The Greeks and Romans consecrated the oak to the gods of Olympus, as from its nestling branches were heard the voices of the future. In the oaktops the German and the Scandinsvian beheld the abode of the god of thunder, whilst their priests cherished the sacred mistletoe, strangely growing on its trunk. There Wm no tres for bold, irregular beauty, which could be compared to it; nor any offering such efficient services for the first wants of man— the house of the living, the coffin for the dead— the ship which conveyed the daring crusader, and the spear for the hunters' arm. To cherish it was a solemn duty, and the Anglo-Saxon alphabet beautifully says of it:

"On the land the oak is,
To the children of men,
For the flesh a depository;
It travels often,

Over the path of the waterfowl,
Exploring the lake.
Let each one possess an oak—
The noble tree I"

Luxuriance and vigour unite in its growth, from the far reacbing'root to the firm, shield-like leaf. There stands the oak, the tree of strength, the monarch of the forest (quercus rober), with its daring zigzag branches, and grand crookedness of stem. This is the hoar king of the forest, to whom the eagle resorts, and heroes take for an example. How fitting and ingenious the device of the English kings when they ascended the throne, to select an oak to bear their name, and carry it down to coming generations.

The heroic nature of the tree seems to be proclaimed by another circumstance: it is seldom seen in a crowd; mostly standing alone, or mingled with other trees of different foliage. In low plains it is often associated in fine groups, and forms a picture for the painter. Such a beautiful sight have we seen in the "Live Oak Plantation," as it is called, belonging to the United States, along Santa Rosa Sound, Florida. This sheet of water extends some twelve miles amidst meadows of luxuriant green, with clear, white sandy shores. Here and there, the stag, but seldom disturbed, raises his proud antlers, as if listening to cries from afar. As our little self-moving steamer passed along, pleasant peeps were obtained between the dark, grotesque zigzag trunks, while through the deep, solemn masses of green foliage, there glided silently the golden sunbeams.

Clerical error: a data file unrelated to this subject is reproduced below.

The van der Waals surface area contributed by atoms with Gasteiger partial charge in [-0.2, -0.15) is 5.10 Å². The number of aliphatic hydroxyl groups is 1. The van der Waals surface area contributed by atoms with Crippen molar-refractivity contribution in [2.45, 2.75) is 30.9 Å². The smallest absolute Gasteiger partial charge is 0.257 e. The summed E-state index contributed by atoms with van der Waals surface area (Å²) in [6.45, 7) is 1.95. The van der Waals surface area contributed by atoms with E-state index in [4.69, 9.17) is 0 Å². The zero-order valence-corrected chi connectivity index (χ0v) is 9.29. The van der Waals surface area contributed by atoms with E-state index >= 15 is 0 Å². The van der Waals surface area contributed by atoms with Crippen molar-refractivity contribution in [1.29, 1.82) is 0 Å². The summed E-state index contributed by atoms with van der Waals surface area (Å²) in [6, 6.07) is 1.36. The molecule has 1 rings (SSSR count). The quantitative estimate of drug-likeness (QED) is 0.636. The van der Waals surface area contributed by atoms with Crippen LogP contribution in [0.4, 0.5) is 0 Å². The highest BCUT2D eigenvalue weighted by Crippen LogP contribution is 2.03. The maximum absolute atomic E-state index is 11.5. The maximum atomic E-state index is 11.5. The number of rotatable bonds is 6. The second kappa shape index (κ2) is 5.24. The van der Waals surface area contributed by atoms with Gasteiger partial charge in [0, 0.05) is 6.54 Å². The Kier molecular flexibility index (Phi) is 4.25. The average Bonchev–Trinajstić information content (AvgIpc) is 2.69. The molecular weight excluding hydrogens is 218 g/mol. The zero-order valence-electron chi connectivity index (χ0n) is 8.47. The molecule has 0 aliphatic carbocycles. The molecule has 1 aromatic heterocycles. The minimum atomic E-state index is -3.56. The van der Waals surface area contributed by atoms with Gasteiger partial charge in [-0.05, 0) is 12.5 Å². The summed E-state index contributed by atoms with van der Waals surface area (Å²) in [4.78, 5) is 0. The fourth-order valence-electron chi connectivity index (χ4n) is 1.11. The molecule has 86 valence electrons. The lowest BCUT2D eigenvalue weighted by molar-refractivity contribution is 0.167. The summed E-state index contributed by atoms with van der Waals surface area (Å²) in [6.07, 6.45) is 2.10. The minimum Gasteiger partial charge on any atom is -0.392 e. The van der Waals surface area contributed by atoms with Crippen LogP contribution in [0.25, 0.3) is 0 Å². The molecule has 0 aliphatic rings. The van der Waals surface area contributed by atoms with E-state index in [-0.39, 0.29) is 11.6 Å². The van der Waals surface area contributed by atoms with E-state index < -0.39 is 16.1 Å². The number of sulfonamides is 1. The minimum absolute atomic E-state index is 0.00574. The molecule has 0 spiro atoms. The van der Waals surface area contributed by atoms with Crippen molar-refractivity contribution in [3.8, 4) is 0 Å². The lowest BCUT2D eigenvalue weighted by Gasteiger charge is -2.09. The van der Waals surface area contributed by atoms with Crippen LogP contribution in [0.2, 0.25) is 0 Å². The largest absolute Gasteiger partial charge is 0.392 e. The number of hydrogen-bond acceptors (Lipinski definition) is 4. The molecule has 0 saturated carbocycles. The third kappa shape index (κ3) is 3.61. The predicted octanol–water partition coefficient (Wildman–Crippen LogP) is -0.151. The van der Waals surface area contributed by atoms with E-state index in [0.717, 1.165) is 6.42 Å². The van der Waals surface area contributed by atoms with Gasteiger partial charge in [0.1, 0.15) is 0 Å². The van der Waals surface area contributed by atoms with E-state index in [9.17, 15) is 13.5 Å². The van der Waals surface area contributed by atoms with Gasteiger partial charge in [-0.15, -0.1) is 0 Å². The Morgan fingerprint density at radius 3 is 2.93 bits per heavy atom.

On the mountains, however, we have seen the oak in all its native grandeur, and amidst the aboriginal Alleghanies. There you may behold those monarchs, whose age is a thousand years. Reubens' and other pencils have painted such. Far above Nature's wails of rock, the roots gripe with distorted grasp, deep into the stony ribs, as if they would cleave the earth. Then, the noble tree shoots and grows upwards out of the earth slowly, but of gigantic size, even unto the pathway of the clouds. Like impenetrable armour, the deeply-scared bark fastens itself around the body and limbs of the giant of the woods. The knotty branches show great strength, and when the boisterous north wind hurls his darts against tha iron trunk, the shaggy covering of moss,